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 From the Portrait and Biographical Record of Sheboygan County, Wis., 1898:

Jacob Jung, Page 674


JACOB JUNG is one of the German pioneers who came to Sheboygan a poor man, and by honest toil and the exercise of good business ability gained a fortune.  He was born about twelve English miles from Carlsruhe, Baden, Germany, October 6, 1831.  His father Jacob Jung, who was a farmer by occupation, died October 29, 1846.  Up to that time the son had spent his time in school and on the farm.  Thus left to battle his own way in the world, Jacob began serving an apprenticeship at the wagon-maker's trade with his father's brother, completing the trade in two and a-half years.  The succeeding three years he traveled and worked at his trade.  Being called upon to serve as a soldier, he spent fifteen months in the German army.

    In 1853, Mr. Jung, with his mother and only sister, embarked aboard a sailing-vessel at Havre, France, and after a seven-weeks voyage dropped anchor in New York Harbor.  Going on to Cleveland, Ohio, Mr. Jung worked about a year and a-quarter at his trade in that city.  The year 1854 witnessed his arrival in Sheboygan, which then gave little promise of becoming the thrifty city it now is.  For two and a-half months he worked for Brothers & Jones, wagon-makers, but money was scarce, and they were unable to pay their men, so he and Lawrence Artmann bought the business, and for twelve years continued together, the partnership being terminated by the death of Mr. Artmann, whereupon Mr. Jung became sole proprietor.  When they commenced the business, their force, aside from their own strong arms, consisted of a blacksmith and an apprentice boy.  Mr. Jung continued the business until 1887, when he sold out to his sons, Jacob, Jr., and William.  At the time of disposing of the business he had worked it up to extensive proportions, the plant consisting of a large building 24 x 75 feet, containing wood, paint and blacksmith-shop, a wareroom 25 x 60 feet, and a salesroom 21 x 55 feet.  All the buildings are two stories in height and built of brick.  He gave employment to from fifteen to twenty hands.  His sons have further improved the plant, and are doing a good business, being numbered among the leading business men of Sheboygan.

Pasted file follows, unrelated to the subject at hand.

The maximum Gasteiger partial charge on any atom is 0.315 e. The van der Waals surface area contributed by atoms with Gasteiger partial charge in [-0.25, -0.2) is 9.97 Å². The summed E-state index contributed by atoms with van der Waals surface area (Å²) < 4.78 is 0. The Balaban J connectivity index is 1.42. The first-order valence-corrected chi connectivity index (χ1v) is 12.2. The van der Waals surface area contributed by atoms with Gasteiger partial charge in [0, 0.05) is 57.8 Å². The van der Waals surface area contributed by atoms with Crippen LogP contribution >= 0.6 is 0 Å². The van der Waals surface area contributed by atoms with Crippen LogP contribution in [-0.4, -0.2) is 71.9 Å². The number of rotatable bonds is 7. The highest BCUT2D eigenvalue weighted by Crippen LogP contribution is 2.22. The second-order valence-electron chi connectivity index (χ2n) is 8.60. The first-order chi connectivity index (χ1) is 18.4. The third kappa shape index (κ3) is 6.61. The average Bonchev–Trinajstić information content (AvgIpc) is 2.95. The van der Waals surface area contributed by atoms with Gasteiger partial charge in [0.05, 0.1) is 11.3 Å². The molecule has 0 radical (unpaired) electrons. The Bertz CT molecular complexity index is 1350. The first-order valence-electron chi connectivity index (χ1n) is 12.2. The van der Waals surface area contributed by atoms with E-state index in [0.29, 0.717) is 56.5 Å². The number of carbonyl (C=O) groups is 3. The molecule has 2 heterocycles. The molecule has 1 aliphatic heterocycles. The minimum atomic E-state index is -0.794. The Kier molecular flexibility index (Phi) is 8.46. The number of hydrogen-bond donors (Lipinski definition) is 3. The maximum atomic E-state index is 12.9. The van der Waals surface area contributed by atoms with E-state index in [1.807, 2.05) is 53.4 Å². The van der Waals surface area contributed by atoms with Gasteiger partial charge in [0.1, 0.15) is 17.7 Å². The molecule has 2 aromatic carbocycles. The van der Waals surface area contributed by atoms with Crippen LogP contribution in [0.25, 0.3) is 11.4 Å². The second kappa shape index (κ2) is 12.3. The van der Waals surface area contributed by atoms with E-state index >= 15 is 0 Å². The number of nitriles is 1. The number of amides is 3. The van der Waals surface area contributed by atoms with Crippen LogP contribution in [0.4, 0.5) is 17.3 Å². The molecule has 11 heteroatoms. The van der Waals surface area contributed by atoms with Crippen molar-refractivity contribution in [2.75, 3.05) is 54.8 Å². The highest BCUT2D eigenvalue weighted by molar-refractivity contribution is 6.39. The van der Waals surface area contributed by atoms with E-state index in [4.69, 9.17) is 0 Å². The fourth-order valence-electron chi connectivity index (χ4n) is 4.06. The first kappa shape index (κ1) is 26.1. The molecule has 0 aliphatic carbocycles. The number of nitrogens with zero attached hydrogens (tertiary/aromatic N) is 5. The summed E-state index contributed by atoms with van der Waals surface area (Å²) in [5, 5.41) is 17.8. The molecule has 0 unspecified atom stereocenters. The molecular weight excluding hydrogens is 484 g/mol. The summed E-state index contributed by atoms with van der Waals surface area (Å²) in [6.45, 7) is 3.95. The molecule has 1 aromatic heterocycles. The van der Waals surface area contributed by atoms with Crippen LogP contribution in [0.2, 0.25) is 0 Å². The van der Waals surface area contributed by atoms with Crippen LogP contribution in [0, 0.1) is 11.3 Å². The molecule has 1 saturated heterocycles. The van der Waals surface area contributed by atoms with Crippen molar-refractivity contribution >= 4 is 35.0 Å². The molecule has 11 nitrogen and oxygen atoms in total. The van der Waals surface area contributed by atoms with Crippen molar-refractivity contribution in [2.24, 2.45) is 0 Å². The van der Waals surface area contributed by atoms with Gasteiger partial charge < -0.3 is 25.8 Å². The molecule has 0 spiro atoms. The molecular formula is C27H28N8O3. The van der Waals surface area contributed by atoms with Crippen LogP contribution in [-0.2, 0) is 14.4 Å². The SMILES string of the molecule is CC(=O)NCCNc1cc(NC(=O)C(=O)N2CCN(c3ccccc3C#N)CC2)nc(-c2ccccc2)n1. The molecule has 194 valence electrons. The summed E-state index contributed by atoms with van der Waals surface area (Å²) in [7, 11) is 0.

Mr. Jung was married, in Sheboygan, March 25, 1855, to Miss Eleanora Wilke, who was born May 4, 1833, in Saxony, Germany, and, in 1852 came with her parents to the United States, locating in Sheboygan.  Of this marriage six children were born, as follows:  Clara, who is the wife of Theodore Kuechle, of Sheboygan; Jacob and William, who are carrying on the factory as above mentioned; Henry and Otto, who are wholesale boot and shoe dealers of the Evergreen City; and Alfred, who assists in the factory.

    Mr. and Mrs. Jung, as well as all of their children, are members of the Lutheran Church.  Mr. Jung has done not a little to upbuild Sheboygan.  Besides the large manufacturing industry worked up by him, he erected some twenty houses in the city.  He has the distinction of having erected the first brick shop in the place, also of having put in the first two-light windows in a residence, and that was in his present home in 1874.  Mr. Jung helped to establish the Sheboygan Boot and Shoe Factory, of which he is a Director.  he was active in starting the city gas works, and the Sheboygan Mutual Fire Insurance Company, being Secretary and Treasurer of the latter.  Politically, he is a stanch Republican, and has served as a member of the City Council.

    From the above facts, it will be seen that Mr. Jung has made an exceptional record.  Conservative in his business methods, honorable in his dealings, public-spirited and liberal-minded, he is a good representative of that class of citizens known as German-Americans.